Divorce, also known as dissolution of marriage, is often a complicated process, not only emotionally but also legally. Tensions run high and there is often a lot at stake. A divorce can become more complicated if one of the spouses is not a U.S. citizen and seeks to file the divorce in Florida.
If you or your spouse is not a U.S. citizen and you are thinking about filing for divorce in Florida, it is important that you consult an attorney specializing in international family and immigration law. When you meet with the attorney, she will help you determine:
1) whether you can file for divorce in Florida;
2) whether you or your spouse’s immigration status will affect the process of getting
divorced in Florida; and
3) what are some other legal implications of filing for divorce in Florida.
Let’s discuss each question.
1) If I am not a U.S Citizen can I file for divorce in Florida? Yes. A Non-U.S. citizen may file for divorce in Florida so long as at least the spouse filing for divorce is a Florida resident. See § 61.021, Fla. Stat.
Whether you can initiate a divorce in Florida depends on whether or not you are considered by the state of Florida to be residents of the state. The question of whether someone is a Florida resident is a legal question that you should address with your attorney. Legal Florida residence depends primarily on whether you have maintained a legal domicile in Florida for six (6) months immediately preceding filing for divorce and whether you can show that you intended to make Florida your permanent residence during that time. If a non-U.S. citizen meets the Florida residency standards, they are eligible to file for divorce in Florida, regardless of their U.S. visa status. Sometimes, they may even be eligible to file for divorce in Florida without a valid visa.
2) Does my immigration status or my spouse’s immigration status affect the process of getting divorced in Florida? No, as long as the spouse filing for divorce is a resident of Florida; however, filing for a divorce may affect your immigration status.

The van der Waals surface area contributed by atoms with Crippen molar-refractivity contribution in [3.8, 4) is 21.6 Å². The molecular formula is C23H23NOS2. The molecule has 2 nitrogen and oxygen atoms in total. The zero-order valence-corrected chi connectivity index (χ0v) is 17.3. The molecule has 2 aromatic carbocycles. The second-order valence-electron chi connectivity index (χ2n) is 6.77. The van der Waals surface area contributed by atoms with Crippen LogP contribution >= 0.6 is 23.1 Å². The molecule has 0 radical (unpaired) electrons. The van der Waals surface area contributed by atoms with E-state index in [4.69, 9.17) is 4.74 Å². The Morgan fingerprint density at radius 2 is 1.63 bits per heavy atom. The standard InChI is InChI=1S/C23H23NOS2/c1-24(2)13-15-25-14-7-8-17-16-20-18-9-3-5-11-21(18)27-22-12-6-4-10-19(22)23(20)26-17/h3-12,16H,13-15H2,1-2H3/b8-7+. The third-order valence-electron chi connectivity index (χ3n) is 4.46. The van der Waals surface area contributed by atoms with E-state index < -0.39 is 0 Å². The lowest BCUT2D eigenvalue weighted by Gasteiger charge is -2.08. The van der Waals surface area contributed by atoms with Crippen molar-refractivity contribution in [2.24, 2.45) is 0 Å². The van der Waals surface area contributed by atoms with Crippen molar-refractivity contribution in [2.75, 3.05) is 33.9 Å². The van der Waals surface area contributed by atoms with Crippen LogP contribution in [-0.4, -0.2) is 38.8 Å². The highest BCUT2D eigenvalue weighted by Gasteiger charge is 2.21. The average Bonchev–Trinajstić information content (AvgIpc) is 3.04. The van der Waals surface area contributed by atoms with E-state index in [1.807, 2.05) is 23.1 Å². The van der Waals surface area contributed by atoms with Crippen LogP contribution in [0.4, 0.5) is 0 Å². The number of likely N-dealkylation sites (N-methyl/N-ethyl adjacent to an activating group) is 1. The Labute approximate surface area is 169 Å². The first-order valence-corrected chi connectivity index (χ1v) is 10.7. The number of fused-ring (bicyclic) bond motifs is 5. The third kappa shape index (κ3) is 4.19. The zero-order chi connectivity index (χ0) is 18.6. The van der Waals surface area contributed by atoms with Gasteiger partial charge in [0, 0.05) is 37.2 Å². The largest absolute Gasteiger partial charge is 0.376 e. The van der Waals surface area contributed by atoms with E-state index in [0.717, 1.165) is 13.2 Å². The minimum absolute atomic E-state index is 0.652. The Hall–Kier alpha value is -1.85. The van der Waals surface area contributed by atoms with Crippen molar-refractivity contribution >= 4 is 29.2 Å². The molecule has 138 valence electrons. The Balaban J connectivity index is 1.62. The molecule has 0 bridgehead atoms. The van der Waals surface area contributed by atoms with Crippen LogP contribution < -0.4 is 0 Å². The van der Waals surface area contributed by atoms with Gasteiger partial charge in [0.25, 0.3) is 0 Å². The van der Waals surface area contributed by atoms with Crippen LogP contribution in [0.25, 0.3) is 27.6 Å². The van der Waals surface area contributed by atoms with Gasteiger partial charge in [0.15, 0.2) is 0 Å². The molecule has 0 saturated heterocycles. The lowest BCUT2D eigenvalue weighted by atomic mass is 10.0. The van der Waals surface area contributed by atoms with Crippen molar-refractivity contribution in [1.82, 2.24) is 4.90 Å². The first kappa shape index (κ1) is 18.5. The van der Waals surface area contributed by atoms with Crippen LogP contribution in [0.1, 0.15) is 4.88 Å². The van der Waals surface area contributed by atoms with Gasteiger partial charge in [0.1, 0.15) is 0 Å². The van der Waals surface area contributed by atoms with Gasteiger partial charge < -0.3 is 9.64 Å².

As long the spouse filing for divorce is considered by the state of Florida to be a permanent resident of Florida, their immigration status and their spouse’s immigration status does not directly affect their eligibility to file for divorce in Florida. However, a person or their spouse’s immigration status may affect the divorce process in other ways. For example, when one of the spouse’s immigration status is dependent on the other spouse’s U.S. citizenship, the non-citizen’s immigration status may be jeopardized if they divorce. The non-citizen will need to seek immediate guidance from an attorney specializing not only in Florida Family Law, but also from an attorney with knowledge of Federal Immigration Law.
3) What are some other legal implications of getting divorced in Florida?
Often non-U.S. citizens have property outside of the U.S. In Florida, the legal divorce process usually involves the division of marital property between the spouses. You should be concerned about whether the Florida court has jurisdiction, or control, over what happens to marital property outside of the U.S.
Another issue to consider with your attorney is whether a Florida divorce judgment awarding alimony, determining child custody, and child support obligations will be enforceable against a non-U.S. citizen spouse in another country.
All of these issues depend on the facts of your particular situation and must be addressed by a caring and competent attorney who focuses on international legal issues relating to divorce. I would be happy to help you to work through these issues. Please give me a call at (954) 529-2057, or stop by my office in Weston for a free consultation in Spanish or English.
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